Unit 1: Atomic Structure and Properties
Unit 2: Molecular and Ionic Compound Structure and Properties
Unit 3: Intermolecular Forces and Properties
Unit 4: Chemical Reactions
Unit 5: Kinetics
Unit 6: Thermodynamics
Unit 7: Equilibrium
Unit 8: Acids and Bases
Unit 9: Applications of Thermodynamics
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3. AP Chemistry Score Calculator

# AP Chemistry Score Calculator

30/60
20/40
5/10
2/4
2/4
MCQ Score
42
FRQ Score
9
Total Composite Score
51/100
Predicted AP® Score
3

## How AP Chemistry Score is Calculated

AP Chemistry scores are calculated through a process that combines both multiple-choice and free-response sections. Here’s a detailed breakdown of how your AP Chemistry score is determined:

#### 1. Section Breakdown

• Multiple-Choice Section (50% of total score):
• Questions: 60 questions.
• Scoring: You earn 1 point for each correct answer. There is no penalty for incorrect answers, so it’s beneficial to answer every question.
• Total Raw Points Possible: 60 points.
• Free-Response Section (50% of total score):
• Questions: 7 questions (3 long and 4 short).
• Scoring: The free-response questions are scored by AP Chemistry teachers and professors. Each question has a different point value, with the total adding up to 46 raw points.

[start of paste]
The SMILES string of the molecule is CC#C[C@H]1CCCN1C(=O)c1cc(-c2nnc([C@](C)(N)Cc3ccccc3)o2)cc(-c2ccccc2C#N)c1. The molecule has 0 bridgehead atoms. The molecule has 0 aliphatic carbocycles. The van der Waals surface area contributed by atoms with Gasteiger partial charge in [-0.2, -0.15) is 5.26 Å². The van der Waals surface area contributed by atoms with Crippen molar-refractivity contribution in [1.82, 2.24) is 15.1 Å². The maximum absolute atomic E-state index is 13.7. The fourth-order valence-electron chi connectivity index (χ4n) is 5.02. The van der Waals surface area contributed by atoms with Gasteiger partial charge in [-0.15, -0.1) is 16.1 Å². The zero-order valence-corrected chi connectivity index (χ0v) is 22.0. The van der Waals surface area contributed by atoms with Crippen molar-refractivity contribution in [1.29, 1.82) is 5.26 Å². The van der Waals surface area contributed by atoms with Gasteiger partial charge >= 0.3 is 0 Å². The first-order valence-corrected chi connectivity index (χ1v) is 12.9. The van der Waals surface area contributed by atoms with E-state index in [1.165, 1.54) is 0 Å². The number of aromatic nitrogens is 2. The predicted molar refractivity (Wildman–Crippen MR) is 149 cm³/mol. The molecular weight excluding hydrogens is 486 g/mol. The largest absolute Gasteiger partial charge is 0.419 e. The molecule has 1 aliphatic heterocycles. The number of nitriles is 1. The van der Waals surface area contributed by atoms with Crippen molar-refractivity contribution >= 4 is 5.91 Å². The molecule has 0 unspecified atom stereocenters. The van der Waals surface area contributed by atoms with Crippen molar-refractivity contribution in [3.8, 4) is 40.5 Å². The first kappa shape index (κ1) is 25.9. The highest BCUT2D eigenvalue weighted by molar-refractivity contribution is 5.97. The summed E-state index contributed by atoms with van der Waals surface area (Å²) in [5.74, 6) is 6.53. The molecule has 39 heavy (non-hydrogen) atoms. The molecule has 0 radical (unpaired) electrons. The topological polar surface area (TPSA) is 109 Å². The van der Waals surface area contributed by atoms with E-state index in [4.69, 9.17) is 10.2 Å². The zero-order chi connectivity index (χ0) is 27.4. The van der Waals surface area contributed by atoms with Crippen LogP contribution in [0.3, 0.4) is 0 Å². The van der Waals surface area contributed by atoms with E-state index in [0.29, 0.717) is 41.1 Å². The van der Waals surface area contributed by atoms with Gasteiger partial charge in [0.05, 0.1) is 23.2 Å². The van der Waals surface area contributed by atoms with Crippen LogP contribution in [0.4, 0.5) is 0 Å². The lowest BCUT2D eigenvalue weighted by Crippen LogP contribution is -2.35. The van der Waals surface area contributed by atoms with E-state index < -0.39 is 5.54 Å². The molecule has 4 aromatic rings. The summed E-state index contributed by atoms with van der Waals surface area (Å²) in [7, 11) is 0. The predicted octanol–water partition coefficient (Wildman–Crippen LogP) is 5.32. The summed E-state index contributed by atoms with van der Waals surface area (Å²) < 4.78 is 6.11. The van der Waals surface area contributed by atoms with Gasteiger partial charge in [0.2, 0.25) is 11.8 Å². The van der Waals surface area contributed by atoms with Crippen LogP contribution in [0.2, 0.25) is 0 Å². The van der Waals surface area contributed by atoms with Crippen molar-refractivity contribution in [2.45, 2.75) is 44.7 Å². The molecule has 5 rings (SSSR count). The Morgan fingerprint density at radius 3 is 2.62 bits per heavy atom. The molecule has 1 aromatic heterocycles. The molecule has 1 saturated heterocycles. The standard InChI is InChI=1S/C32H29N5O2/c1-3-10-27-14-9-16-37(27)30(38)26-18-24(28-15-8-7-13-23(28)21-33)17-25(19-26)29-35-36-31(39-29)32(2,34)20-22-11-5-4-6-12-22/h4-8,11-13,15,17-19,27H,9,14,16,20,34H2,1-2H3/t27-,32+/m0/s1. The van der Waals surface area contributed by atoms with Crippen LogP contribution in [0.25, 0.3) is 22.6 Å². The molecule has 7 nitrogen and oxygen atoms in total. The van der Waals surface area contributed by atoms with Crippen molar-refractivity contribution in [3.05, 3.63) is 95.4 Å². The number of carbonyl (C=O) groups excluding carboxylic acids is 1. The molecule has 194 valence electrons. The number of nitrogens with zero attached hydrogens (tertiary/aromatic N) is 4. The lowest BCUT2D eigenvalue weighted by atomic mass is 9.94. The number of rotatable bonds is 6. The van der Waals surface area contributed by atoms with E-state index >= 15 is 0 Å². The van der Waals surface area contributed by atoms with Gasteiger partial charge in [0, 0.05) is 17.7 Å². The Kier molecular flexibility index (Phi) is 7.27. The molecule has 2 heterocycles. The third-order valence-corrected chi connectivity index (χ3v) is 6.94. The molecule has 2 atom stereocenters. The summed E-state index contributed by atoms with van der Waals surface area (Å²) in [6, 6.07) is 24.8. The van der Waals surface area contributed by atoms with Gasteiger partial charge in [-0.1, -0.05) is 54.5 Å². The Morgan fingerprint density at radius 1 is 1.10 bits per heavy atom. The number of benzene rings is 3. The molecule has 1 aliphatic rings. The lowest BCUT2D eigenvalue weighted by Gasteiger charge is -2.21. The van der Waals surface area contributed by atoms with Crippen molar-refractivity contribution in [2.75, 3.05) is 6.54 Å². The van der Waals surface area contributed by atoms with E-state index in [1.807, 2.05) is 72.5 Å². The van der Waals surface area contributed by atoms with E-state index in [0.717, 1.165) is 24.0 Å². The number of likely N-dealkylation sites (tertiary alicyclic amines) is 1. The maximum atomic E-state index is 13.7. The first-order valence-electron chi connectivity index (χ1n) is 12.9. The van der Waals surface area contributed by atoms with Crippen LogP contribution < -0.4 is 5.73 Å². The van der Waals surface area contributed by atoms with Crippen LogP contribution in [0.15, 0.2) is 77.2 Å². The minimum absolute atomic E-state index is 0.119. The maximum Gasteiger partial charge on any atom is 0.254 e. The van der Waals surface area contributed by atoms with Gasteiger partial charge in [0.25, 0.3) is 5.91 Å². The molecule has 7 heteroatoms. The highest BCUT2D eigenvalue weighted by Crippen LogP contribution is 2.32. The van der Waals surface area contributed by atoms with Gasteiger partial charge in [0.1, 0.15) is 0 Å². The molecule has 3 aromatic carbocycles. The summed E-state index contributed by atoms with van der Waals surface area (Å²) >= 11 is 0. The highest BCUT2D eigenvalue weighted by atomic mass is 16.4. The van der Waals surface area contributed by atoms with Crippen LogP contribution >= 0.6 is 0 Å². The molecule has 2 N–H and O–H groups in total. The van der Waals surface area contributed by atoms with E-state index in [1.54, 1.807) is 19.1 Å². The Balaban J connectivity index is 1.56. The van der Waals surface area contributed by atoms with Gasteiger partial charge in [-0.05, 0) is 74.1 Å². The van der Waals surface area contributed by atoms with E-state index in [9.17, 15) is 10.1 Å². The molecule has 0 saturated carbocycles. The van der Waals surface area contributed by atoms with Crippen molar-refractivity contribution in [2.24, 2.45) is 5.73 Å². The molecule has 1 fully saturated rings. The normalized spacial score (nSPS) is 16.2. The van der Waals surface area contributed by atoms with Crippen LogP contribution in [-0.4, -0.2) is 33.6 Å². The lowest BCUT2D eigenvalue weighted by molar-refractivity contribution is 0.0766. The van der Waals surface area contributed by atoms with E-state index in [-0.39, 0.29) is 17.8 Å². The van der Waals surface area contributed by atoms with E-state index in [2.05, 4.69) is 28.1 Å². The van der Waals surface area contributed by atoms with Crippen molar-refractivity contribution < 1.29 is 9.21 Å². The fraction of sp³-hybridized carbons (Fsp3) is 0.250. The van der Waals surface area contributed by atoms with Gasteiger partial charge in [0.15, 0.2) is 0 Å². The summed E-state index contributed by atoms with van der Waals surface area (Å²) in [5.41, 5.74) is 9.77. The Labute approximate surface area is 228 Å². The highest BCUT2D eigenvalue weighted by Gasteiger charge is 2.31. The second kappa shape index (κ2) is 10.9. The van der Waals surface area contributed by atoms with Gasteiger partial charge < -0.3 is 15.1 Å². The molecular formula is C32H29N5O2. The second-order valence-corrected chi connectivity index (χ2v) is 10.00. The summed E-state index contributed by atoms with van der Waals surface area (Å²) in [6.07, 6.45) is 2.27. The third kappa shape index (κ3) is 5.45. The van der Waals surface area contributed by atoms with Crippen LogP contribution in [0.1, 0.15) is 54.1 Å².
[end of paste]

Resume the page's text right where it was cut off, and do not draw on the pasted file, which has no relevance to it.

• Total Raw Points Possible: 46 points.

#### 2. Converting Raw Scores to Composite Score

• The raw scores from both sections are combined to form a composite score. The College Board uses a statistical process to convert these raw scores into a composite score on a scale of 0 to 100-150.

#### 3. AP Score Conversion

• The composite score is then converted into the final AP score on a 1 to 5 scale:
• 5: Extremely well qualified
• 4: Well qualified
• 3: Qualified
• 2: Possibly qualified
• 1: No recommendation
• The exact cutoffs for each score vary slightly each year based on the exam’s difficulty, but the typical ranges are:
• 5: Typically a composite score of around 75-100% of the total possible points.
• 4: Around 65-74%.
• 3: Around 50-64%.
• 2: Around 35-49%.
• 1: Below 35%.

#### 4. Equating Process

• The College Board uses an “equating” process to ensure that scores are consistent from year to year, meaning that the difficulty of different test versions is taken into account when determining the final scores.

By understanding this scoring process, you can better gauge how many questions you need to answer correctly in both sections to achieve your desired score.